• Bring Your Own Bags: If you’re still using bags from the grocery store, you may be a little behind. While a paper bag may come in handy from time to time, plastic bags should be avoided (some stores have banned them). Some stores charge shoppers if they need a bag for their groceries. If you bring a reusable bag you will be helping the environment and you may even get a discount for bringing your own bag. Bonus: Reusable bags are often much stronger than store bags, so you can load up your bag and not worry about losing your groceries.

 

  • Use Your Own Container: Whether you are buying in bulk (ie. dried beans, rice, or spices) or grabbing a cup of coffee at your local coffeehouse, if you bring your own container you may get a discount. If not, you’re being eco-friendly. It’s a win-win.

 

  • Compost & Recycle: If you aren’t recycling, there’s no good excuse not to. If you’re out in public and don’t see an appropriate receptacle for recycling, stash that bottle in your purse and recycle it at home. If you want to be more mindful about your waste, composting is a perfect way to cut down on your trash. In may seem overwhelming, but there are so many options for composting and it’s easy.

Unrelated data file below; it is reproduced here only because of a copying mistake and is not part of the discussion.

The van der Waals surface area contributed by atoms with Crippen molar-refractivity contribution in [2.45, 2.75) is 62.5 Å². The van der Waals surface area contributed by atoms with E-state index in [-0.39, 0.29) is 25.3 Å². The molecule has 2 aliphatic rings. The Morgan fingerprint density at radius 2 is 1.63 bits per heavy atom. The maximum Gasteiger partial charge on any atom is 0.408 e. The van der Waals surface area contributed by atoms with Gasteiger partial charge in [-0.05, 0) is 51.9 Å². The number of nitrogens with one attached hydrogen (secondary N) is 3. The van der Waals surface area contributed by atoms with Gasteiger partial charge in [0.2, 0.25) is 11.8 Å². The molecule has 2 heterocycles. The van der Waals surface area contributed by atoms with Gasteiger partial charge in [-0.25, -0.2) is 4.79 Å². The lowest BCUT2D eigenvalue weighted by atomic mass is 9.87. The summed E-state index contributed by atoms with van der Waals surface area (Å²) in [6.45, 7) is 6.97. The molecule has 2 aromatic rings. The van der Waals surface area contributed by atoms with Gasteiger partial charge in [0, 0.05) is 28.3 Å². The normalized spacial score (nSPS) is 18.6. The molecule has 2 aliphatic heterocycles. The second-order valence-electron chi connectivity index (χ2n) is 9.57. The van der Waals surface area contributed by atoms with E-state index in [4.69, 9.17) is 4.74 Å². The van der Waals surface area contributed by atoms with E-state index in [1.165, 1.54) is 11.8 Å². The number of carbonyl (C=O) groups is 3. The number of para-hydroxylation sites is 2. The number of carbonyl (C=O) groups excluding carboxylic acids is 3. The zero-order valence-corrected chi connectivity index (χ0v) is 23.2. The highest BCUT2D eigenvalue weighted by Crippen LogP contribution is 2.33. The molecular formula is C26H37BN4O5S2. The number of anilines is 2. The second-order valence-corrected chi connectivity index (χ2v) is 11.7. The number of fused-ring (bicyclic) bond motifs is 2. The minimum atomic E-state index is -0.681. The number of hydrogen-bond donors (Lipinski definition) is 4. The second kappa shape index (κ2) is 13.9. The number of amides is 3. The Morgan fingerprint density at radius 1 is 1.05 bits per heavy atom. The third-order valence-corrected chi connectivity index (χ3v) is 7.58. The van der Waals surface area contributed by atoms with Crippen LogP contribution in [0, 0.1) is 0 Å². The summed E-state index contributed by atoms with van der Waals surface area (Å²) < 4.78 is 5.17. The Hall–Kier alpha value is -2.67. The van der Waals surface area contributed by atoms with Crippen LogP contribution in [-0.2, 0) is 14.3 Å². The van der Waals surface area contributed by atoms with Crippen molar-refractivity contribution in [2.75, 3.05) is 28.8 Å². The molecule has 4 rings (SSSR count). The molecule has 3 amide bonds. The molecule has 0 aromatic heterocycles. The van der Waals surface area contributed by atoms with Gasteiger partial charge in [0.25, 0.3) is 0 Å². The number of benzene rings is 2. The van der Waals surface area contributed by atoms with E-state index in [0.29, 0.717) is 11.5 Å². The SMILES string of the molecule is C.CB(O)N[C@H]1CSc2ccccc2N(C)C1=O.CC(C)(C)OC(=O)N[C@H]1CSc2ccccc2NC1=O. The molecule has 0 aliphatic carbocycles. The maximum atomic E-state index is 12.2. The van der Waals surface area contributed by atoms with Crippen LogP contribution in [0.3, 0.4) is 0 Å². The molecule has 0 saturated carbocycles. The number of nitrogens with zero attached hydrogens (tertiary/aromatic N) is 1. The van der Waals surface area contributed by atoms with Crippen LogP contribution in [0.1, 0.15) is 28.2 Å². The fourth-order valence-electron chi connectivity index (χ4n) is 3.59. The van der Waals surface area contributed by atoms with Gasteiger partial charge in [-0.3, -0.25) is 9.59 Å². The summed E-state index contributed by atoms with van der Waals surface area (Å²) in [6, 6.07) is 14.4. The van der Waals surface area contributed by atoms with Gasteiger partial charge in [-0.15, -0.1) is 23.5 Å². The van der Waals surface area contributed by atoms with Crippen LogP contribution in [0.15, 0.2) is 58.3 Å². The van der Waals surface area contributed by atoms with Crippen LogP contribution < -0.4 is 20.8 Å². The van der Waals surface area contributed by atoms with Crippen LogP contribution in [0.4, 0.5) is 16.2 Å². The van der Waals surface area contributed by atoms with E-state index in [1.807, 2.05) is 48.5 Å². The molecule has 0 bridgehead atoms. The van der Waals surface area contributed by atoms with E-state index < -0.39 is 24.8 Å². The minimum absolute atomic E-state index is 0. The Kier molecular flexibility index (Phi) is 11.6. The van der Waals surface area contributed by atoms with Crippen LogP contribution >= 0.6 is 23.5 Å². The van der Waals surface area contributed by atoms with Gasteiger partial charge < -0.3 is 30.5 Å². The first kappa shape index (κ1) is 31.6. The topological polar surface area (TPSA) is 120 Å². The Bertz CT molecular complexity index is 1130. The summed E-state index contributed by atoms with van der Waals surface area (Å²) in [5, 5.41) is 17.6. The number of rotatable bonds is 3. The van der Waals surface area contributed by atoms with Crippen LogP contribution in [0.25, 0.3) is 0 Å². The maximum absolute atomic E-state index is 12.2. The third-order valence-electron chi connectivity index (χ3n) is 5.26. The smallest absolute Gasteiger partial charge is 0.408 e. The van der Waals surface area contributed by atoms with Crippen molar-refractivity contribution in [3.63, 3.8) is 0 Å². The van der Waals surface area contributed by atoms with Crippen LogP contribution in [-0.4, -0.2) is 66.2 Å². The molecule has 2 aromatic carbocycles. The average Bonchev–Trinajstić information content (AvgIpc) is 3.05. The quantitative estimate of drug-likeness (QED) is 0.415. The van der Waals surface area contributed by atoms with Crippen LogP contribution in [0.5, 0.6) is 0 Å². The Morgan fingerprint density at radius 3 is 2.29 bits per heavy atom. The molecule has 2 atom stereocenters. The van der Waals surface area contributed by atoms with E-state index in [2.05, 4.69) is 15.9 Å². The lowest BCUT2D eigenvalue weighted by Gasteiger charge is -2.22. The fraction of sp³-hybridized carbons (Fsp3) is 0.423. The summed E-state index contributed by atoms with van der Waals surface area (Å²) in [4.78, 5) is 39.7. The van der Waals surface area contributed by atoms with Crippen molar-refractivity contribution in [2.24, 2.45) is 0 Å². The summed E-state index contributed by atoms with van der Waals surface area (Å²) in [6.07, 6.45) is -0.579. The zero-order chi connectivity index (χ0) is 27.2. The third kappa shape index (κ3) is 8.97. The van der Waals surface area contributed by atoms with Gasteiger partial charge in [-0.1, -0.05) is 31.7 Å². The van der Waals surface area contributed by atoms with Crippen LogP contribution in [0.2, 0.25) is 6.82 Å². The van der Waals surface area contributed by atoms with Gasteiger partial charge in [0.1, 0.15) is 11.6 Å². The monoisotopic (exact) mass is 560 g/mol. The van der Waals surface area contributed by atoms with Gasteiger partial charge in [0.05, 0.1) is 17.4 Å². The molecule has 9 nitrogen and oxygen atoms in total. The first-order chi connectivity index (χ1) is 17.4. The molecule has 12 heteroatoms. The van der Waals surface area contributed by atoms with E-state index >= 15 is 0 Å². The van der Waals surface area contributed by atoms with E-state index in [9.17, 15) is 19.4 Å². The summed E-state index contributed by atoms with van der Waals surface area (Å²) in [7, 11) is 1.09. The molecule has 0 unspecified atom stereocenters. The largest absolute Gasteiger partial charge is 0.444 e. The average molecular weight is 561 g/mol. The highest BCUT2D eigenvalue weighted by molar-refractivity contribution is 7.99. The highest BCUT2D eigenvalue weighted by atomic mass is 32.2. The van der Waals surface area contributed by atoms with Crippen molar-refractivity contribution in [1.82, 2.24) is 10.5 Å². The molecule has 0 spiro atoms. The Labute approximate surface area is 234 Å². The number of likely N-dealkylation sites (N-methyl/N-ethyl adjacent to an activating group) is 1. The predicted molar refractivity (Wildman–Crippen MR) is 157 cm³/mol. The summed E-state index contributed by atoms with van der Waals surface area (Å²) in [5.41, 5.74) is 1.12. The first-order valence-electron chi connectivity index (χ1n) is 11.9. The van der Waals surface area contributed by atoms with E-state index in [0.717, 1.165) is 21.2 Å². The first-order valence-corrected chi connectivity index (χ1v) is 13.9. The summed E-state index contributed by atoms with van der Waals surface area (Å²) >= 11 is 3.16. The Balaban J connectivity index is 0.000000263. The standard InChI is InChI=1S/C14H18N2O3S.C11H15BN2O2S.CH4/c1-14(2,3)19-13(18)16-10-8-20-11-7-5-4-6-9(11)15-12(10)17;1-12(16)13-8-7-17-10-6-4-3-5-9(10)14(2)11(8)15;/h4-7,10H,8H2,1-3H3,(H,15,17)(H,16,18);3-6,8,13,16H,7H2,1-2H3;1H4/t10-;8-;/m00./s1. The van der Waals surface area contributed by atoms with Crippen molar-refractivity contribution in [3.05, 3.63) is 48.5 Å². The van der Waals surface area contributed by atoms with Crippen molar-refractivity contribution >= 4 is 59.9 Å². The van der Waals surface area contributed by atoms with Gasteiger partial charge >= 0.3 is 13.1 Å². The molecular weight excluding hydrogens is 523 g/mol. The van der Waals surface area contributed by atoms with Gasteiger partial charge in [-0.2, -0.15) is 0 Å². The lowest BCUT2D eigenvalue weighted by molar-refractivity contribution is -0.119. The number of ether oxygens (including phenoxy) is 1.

• Shorten Your Showers: Who doesn’t love a long and hot shower? However, those luxurious showers are wasting gallons of water. Here’s a challenge: Take a five minute shower. Might take some getting used to, but think of all the extra time you’ll have in your day!
  • Alternate Transportation: If you love your car, be inspired by Earth Day to walk, ride a bike, carpool, or take public transportation.

 

 

Get Involved With Others

 

A great way to celebrate and recognize Earth Day is by getting involved with others. Attend a local celebration. Take advantage of the beautiful spring weather and plant trees, plants, or flowers in a park, at a school, or in someone’s yard.

 

Organize or take part in a trash pick-up. After the snow has melted, streets, grassy areas, and ditches are always filled with debris. Encourage passersby to lend a helping hand or get your family involved, you’re never too old or too young to get involved.

 

Community Involvement – It Can Benefit Your Health!

Community service can give you the pride and satisfaction of helping others. It can help strengthen your community and your family. Most people understand the importance of giving back to the community and taking an active role in improving conditions in the world we live in. We know that volunteering is a good thing, but did you also know that it can be good for your health?